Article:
Loach clearly has a political viewpoint. In his acceptance speech he decried a “neo-liberalist” moment of austerity in Europe that has people struggling to find food “in the fifth-richest nation on the planet.” Later in the press conference, he clarified that he sees the European Union, in particular, as embodying that neo-liberalism. “It has caused hardship and poverty and a great deal of struggle for a lot of people who are not desperate but they are having a hard time,” he said. “So you just tell one little story of the consequences for many millions of people and you hope it connects.”

Subtle it’s not, but it is effective. Daniel and Katie’s situations get worse, then bleaker still, then bleaker still, until it becomes impossible not to weep for their plights. At the press conference Donald Sutherland called it a movie that “resonates in your heart and your soul.” Nearly every person I talked to about this movie mentioned they cried, and the most frequent question I was asked when I said I’d seen it was, “Did you cry?” I did, like a baby. Criticize the jury all you want, but can you really fault them for picking the film that turned entire theaters of people into sobbing wrecks? If that’s not a valid measure of a film, I don’t know what is.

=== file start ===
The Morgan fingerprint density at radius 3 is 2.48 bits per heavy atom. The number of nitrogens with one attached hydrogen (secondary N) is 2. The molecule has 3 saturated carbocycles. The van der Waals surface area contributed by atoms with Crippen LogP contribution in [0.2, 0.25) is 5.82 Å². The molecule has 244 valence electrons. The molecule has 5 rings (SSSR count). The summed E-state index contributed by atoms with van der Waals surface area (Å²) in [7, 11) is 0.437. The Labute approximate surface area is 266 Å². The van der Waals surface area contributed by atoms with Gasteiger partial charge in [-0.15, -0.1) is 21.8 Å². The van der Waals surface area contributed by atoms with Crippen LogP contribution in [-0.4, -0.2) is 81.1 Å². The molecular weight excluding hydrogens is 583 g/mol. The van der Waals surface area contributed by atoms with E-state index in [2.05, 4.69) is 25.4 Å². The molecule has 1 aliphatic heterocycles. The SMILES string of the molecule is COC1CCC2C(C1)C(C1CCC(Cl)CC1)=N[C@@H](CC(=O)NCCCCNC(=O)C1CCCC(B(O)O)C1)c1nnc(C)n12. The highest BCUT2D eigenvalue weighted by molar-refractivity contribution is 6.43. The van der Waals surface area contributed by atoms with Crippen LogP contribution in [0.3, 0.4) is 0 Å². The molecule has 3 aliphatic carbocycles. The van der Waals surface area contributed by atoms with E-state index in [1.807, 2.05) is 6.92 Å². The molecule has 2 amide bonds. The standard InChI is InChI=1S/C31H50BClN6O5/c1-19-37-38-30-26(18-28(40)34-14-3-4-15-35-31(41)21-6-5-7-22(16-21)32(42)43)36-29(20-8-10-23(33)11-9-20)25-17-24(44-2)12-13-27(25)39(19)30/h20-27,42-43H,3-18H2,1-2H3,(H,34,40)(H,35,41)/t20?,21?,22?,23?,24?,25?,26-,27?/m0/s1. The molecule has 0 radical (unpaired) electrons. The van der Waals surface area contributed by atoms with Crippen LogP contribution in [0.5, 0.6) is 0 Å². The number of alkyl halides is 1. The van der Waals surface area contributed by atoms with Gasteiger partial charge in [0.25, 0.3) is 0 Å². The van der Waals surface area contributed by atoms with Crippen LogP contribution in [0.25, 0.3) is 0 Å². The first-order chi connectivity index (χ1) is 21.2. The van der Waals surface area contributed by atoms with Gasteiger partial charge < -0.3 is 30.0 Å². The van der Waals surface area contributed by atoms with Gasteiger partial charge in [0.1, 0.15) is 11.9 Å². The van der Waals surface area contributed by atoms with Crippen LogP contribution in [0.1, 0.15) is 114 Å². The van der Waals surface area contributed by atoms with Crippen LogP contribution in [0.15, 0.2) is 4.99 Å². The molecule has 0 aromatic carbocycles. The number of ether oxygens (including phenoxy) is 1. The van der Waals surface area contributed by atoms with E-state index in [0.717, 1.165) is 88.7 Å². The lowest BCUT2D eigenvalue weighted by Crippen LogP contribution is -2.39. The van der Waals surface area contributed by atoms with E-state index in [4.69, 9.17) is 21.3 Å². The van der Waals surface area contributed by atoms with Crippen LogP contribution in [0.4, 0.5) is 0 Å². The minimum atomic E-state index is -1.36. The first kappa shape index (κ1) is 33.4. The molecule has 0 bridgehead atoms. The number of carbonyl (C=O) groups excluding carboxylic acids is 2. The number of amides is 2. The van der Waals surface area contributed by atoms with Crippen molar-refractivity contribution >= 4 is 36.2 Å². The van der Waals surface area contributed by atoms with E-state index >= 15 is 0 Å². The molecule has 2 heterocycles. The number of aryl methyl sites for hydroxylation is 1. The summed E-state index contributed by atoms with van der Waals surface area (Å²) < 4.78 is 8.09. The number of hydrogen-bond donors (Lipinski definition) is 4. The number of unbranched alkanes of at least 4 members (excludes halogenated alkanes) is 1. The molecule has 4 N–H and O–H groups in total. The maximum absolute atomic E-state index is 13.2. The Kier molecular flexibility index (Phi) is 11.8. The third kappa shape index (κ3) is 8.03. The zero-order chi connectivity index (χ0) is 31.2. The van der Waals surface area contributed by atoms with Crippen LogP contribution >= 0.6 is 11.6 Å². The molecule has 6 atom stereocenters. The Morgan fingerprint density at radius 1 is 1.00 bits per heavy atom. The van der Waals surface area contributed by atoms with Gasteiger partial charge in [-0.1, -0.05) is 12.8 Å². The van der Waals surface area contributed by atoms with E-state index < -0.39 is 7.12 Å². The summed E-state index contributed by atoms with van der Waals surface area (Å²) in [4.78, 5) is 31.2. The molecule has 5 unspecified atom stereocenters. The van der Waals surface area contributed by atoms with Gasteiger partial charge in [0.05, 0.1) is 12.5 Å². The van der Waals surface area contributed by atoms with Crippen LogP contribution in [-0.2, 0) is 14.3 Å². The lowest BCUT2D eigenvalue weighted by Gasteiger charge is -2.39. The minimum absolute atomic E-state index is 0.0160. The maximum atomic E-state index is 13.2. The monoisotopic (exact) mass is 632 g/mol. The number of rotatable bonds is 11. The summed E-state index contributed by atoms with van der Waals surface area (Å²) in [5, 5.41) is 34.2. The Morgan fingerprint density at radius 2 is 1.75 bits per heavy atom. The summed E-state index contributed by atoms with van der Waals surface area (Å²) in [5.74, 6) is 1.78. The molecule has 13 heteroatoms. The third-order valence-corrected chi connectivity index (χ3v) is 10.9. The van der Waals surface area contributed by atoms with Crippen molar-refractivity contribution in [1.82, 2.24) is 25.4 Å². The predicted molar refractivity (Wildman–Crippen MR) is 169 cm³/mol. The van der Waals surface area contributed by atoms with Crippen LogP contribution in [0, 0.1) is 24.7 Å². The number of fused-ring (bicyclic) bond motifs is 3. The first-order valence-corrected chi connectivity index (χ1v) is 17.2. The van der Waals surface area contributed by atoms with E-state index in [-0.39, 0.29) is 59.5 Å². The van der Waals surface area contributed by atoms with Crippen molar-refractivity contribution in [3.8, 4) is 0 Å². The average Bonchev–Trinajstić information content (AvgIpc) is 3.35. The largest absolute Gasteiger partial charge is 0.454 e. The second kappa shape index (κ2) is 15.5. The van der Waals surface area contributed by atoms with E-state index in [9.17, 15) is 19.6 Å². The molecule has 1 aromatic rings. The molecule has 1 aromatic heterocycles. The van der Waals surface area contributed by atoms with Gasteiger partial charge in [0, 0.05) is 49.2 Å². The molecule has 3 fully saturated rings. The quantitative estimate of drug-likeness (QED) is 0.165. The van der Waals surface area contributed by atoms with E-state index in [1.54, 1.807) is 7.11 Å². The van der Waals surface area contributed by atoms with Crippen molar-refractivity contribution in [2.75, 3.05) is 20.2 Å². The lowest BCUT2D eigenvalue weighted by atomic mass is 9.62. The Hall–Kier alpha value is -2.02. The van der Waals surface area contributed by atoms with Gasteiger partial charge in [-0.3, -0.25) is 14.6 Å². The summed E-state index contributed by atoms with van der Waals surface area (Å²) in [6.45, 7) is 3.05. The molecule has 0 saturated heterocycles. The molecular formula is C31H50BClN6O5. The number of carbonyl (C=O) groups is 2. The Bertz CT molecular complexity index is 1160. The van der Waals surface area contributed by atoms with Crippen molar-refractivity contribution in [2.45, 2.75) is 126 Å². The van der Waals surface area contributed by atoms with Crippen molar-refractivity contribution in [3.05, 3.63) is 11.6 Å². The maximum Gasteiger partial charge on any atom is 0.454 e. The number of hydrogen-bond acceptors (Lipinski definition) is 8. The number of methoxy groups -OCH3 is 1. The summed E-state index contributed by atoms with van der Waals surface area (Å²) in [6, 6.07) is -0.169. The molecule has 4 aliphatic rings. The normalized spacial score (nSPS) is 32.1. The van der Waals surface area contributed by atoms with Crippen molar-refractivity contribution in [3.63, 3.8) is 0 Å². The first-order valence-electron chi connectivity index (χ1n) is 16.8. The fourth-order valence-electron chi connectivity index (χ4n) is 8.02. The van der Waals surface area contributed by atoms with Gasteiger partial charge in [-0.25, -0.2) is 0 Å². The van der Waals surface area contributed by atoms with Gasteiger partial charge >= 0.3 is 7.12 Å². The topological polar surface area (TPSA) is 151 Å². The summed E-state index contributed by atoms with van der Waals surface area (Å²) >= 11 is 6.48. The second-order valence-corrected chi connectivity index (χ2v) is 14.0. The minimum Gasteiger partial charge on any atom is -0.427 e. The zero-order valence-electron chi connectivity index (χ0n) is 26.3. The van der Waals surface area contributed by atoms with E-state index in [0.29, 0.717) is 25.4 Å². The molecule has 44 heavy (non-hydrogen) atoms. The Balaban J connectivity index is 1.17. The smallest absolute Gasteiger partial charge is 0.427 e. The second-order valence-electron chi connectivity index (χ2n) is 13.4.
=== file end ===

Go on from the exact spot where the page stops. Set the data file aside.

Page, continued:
The Film That Made Everyone Cry Wins At Cannes